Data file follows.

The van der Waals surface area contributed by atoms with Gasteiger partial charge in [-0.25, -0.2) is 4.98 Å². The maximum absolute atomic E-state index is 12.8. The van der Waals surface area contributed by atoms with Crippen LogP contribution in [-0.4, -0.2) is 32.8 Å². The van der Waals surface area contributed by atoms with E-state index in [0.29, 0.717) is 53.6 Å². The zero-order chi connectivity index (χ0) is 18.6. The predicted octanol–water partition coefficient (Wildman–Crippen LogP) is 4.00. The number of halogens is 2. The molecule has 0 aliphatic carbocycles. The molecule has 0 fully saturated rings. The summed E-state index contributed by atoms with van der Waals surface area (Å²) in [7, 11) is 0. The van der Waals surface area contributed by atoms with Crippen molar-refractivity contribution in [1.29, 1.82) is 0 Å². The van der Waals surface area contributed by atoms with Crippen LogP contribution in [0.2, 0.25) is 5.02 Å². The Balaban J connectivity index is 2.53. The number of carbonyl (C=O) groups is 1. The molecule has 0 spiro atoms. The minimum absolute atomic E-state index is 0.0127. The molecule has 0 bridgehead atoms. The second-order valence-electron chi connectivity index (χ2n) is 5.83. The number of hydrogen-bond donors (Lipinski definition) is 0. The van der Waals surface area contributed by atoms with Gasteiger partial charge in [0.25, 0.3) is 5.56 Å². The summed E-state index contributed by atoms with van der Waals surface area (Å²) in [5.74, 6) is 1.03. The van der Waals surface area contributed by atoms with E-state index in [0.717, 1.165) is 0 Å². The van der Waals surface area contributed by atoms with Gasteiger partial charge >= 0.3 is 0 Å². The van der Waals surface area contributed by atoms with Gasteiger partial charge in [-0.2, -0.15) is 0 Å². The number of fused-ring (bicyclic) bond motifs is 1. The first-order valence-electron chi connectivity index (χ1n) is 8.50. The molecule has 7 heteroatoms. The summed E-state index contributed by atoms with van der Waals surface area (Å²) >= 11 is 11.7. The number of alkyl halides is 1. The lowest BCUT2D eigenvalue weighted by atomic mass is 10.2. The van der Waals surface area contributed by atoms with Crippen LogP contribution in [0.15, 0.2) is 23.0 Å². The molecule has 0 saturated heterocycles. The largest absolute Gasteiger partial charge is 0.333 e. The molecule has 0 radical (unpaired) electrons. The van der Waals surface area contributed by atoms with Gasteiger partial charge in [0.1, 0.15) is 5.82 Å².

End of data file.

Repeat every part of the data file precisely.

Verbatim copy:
The van der Waals surface area contributed by atoms with Gasteiger partial charge in [-0.25, -0.2) is 4.98 Å². The maximum absolute atomic E-state index is 12.8. The van der Waals surface area contributed by atoms with Crippen LogP contribution in [-0.4, -0.2) is 32.8 Å². The van der Waals surface area contributed by atoms with E-state index in [0.29, 0.717) is 53.6 Å². The zero-order chi connectivity index (χ0) is 18.6. The predicted octanol–water partition coefficient (Wildman–Crippen LogP) is 4.00. The number of halogens is 2. The molecule has 0 aliphatic carbocycles. The molecule has 0 fully saturated rings. The summed E-state index contributed by atoms with van der Waals surface area (Å²) in [7, 11) is 0. The van der Waals surface area contributed by atoms with Crippen molar-refractivity contribution in [1.29, 1.82) is 0 Å². The van der Waals surface area contributed by atoms with Crippen LogP contribution in [0.2, 0.25) is 5.02 Å². The Balaban J connectivity index is 2.53. The number of carbonyl (C=O) groups is 1. The molecule has 0 spiro atoms. The minimum absolute atomic E-state index is 0.0127. The molecule has 0 bridgehead atoms. The second-order valence-electron chi connectivity index (χ2n) is 5.83. The number of hydrogen-bond donors (Lipinski definition) is 0. The van der Waals surface area contributed by atoms with Gasteiger partial charge in [0.25, 0.3) is 5.56 Å². The summed E-state index contributed by atoms with van der Waals surface area (Å²) in [5.74, 6) is 1.03. The van der Waals surface area contributed by atoms with E-state index in [0.717, 1.165) is 0 Å². The van der Waals surface area contributed by atoms with Gasteiger partial charge >= 0.3 is 0 Å². The van der Waals surface area contributed by atoms with Gasteiger partial charge in [-0.2, -0.15) is 0 Å². The number of fused-ring (bicyclic) bond motifs is 1. The first-order valence-electron chi connectivity index (χ1n) is 8.50. The molecule has 7 heteroatoms. The summed E-state index contributed by atoms with van der Waals surface area (Å²) >= 11 is 11.7. The number of alkyl halides is 1. The lowest BCUT2D eigenvalue weighted by atomic mass is 10.2. The van der Waals surface area contributed by atoms with Crippen LogP contribution in [0.15, 0.2) is 23.0 Å². The molecule has 0 saturated heterocycles. The largest absolute Gasteiger partial charge is 0.333 e. The molecule has 0 radical (unpaired) electrons. The van der Waals surface area contributed by atoms with Gasteiger partial charge in [0.1, 0.15) is 5.82 Å².